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GM and Honda team up on hydrogen

Bright spark: Honda’s FCX Clarity fills up with hydrogen that is used to power an electric motor tucked under the car’s bonnet.

US, Japanese car giants work together on next generation of fuel cell vehicles

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3 Jul 2013

GENERAL Motors will team up with Formula One’s prodigal son, Honda, to work on vehicles that produce no emissions other than water.

The collaboration, announced yesterday, will result in the US and Japanese car-makers working together on the next generation of fuel-cell technology that creates electricity by combining hydrogen and oxygen to produce water.

However, the technology is still at least seven years away, with the car-makers aiming for a 2020 launch of a co-developed model.

The pair is interested in developing fuel-cell technology because the refuelling experience is very similar to today’s cars, while a hydrogen-fuelled vehicle’s range is much greater than battery-fed electric cars.

Honda has a longer run of experience with modern-day fuel cell technology than GM, having launched the FCX – an abbreviation for “fuel cell experimental” – in the US back in 2002.

The original Honda vehicle was based on a three-door hatchback, but has since evolved into a mid-size sedan named the FCX Clarity.

The front-wheel-drive FCX Clarity uses a next-generation fuel stack to convert the hydrogen fuel to electricity, as well as a capacitor for storing electricity generated while the car is slowing or braking.

Its performance is modest by petrol-engined car standards – it produces only 100kW of power, or about the same as a 1.8-litre Toyota Corolla – although the 256Nm of torque it produces almost from idle matches a decent-sized V6.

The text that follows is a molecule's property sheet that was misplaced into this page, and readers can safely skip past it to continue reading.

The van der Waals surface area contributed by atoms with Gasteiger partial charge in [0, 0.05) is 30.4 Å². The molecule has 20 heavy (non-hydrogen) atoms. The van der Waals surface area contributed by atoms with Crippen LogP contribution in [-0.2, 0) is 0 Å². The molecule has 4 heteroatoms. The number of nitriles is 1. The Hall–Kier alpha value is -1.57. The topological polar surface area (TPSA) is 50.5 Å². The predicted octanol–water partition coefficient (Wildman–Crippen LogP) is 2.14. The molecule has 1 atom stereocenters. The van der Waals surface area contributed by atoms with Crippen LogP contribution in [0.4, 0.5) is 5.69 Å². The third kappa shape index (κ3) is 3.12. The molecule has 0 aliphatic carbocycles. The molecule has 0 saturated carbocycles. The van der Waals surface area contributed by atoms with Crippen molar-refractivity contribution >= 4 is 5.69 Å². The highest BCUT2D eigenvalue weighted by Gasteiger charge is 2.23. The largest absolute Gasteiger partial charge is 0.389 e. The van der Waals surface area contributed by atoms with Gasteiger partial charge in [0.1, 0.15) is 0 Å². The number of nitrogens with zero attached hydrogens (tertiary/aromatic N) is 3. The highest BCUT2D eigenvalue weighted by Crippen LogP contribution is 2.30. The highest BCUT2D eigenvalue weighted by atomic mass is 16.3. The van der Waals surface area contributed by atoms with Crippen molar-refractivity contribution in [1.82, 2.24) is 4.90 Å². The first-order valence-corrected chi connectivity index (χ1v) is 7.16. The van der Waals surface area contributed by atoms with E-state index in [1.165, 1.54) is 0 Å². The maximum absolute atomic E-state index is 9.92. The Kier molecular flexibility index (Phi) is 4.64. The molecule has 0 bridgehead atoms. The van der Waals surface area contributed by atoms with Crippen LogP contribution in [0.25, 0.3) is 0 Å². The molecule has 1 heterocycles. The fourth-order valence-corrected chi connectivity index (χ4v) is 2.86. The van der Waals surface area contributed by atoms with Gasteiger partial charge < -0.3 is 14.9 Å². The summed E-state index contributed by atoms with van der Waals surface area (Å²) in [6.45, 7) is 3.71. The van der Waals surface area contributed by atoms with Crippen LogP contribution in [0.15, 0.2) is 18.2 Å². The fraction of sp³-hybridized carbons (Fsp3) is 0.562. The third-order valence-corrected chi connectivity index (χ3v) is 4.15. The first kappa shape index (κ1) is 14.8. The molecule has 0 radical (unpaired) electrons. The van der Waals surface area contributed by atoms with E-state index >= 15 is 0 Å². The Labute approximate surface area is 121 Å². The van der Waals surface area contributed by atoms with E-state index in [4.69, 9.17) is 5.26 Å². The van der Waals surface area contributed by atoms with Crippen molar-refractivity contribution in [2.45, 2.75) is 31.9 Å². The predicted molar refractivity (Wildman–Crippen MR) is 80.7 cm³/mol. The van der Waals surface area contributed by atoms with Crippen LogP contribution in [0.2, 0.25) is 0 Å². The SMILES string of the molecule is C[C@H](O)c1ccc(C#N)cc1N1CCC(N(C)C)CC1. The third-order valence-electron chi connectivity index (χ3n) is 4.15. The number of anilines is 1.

GM launched its Project Driveway program in 2007 using a converted Chevrolet Equinox SUV. Details of its performance are difficult to find.

While Honda has already announced that it will launch the next generation of its FCX Clarity in the US and Europe in 2015, GM says it will leave any announcement about its fuel cell production plans to “a later date”.

Between them, GM says it and Honda hold the rights over more than 1200 patents relating to fuel-cell technology.

Mercedes-Benz is another car-maker investing heavily in fuel cell technology as a potential replacement for internal combustion engines.

It brought the B-Class-based F-Cell to Australia in 2011 to showcase the technology.

Other car-makers, including Audi, BMW and Hyundai have launched research programs using experimental hydrogen fuel cell vehicles.

Ford, Nissan and Daimler earlier this year also announced the formation of a partnership to develop and launch “affordable, mass market” hydrogen fuel cell electric vehicles (FCEVs) within five years.

Hydrogen as a fuel is also compatible with internal combustion engines – both BMW via its Hydrogen7 limousine and Mazda via its RX-8 RE sports car burn the fuel as opposed to use it to generate electricity.

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